The Economic Pinch

The Economic Pinch

Charles A. Lindbergh Sr.


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Charles A. Lindbergh, Sr. was a long-time U.S. Representative from northern Minnesota, and an outspoken critic of national finance and World War I. This book was published in anticipation of Lindbergh’s campaign for the Minnesota governorship in 1924, and would have been the first Minnesota governor from the Farmer-Labor Party if he had been elected. Sadly, he passed away on May 24, 1924.


Charles A. Lindbergh Sr.:
Charles August Lindbergh (January 20, 1859 - May 24, 1924) was a United States Congressman from Minnesota’s 6th congressional district from 1907 to 1917. He opposed American entry into World War I as well as the 1913 Federal Reserve Act. He was the father of famous aviator Charles Lindbergh.

He was born Carl Månsson, in Stockholm, Sweden, to Lovisa Carlén, the 19-year-old mistress of Ola Månsson, a peasant member of the Riksdag of the Estates and a bank manager. Ola Månsson later changed his name to August Lindbergh and emigrated to the United States with his mistress and their illegitimate infant son, Carl, in 1859. Lovisa became Louisa and young Carl became Charles August Lindbergh. They settled in Melrose, Minnesota and had six more children together.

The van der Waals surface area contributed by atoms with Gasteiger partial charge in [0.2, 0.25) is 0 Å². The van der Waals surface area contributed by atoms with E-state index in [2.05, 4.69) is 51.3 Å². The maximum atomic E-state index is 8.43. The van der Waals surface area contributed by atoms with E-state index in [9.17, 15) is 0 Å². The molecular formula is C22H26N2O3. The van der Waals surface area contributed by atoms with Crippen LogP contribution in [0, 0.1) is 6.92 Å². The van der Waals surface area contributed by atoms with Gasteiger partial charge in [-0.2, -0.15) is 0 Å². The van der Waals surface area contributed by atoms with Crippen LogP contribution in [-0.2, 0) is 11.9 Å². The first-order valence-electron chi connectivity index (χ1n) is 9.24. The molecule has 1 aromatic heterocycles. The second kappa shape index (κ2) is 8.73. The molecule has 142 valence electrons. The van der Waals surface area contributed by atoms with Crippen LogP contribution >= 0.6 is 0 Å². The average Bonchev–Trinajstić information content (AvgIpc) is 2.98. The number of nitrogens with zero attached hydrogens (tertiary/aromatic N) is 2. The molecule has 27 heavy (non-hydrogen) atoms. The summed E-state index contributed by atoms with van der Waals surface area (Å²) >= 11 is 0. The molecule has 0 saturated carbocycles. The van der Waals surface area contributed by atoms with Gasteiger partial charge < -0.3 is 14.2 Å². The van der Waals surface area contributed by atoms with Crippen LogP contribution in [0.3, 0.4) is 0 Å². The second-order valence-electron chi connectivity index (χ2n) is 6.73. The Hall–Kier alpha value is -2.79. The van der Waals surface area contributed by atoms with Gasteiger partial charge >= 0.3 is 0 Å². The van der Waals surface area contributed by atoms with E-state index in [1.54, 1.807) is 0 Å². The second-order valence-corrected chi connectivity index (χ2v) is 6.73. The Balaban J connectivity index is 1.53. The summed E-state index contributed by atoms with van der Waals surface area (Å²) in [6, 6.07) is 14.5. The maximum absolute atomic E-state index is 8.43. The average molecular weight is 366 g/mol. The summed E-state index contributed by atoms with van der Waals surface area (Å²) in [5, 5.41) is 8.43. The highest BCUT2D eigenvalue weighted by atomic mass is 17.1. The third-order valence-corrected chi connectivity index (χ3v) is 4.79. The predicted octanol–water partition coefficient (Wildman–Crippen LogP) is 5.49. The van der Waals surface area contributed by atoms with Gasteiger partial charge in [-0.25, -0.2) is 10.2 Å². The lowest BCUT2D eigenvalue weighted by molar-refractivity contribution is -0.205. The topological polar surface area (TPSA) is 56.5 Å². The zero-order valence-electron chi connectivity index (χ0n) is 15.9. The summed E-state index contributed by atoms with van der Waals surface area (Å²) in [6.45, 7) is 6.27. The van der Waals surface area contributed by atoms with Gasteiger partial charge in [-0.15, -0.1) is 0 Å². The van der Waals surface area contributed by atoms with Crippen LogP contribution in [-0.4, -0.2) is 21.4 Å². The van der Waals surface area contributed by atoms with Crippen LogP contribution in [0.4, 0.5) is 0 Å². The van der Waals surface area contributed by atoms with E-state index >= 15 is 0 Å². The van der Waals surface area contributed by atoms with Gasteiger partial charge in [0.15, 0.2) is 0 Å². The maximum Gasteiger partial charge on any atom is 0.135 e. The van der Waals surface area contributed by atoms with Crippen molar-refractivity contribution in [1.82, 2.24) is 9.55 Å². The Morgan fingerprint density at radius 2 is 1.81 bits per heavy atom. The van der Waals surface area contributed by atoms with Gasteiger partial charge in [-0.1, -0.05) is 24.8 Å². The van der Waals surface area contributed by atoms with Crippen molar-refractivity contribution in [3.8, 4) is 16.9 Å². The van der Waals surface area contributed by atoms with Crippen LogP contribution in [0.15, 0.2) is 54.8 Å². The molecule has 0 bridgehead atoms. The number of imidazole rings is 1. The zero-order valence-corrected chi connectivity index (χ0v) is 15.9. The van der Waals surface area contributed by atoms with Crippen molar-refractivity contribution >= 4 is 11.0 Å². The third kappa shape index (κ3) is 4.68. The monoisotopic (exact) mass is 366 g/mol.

Charles August Lindbergh studied law at the University of Michigan Law School, graduating in 1883 and being admitted to the bar the same year. In 1901, he married his second wife, Evangeline Lodge Land (1876-1954), and the couple settled the following year in Little Falls, Minnesota. They had one child, famous aviator an anti-war leader, Charles Lindbergh, Jr.

Lindbergh, Sr. served as prosecuting attorney for Morrison County, Minnesota in 1891-1893. He was elected to the U.S. House of Representatives in 1906 as a Republican, serving in the 60th, 61st, 62nd, 63rd, and 64th congresses. In 1916 he unsuccessfully campaigned for a seat in the United States Senate. At the time of his death, he was a candidate for governor on the Minnesota Farmer-Labor Party ticket.

In 1913 he published Banking, Currency, and the Money Trust. By 1917, the third year of the Great War, Lindbergh’s son was 16 years of age, which meant some possibility of conscription. He wrote an anti-war polemic entitled “Why is Your Country at War?” His son would later famously oppose American intervention in World War II.

Charles August Lindbergh died of brain cancer in 1924 in Crookston, Minnesota. He was 65.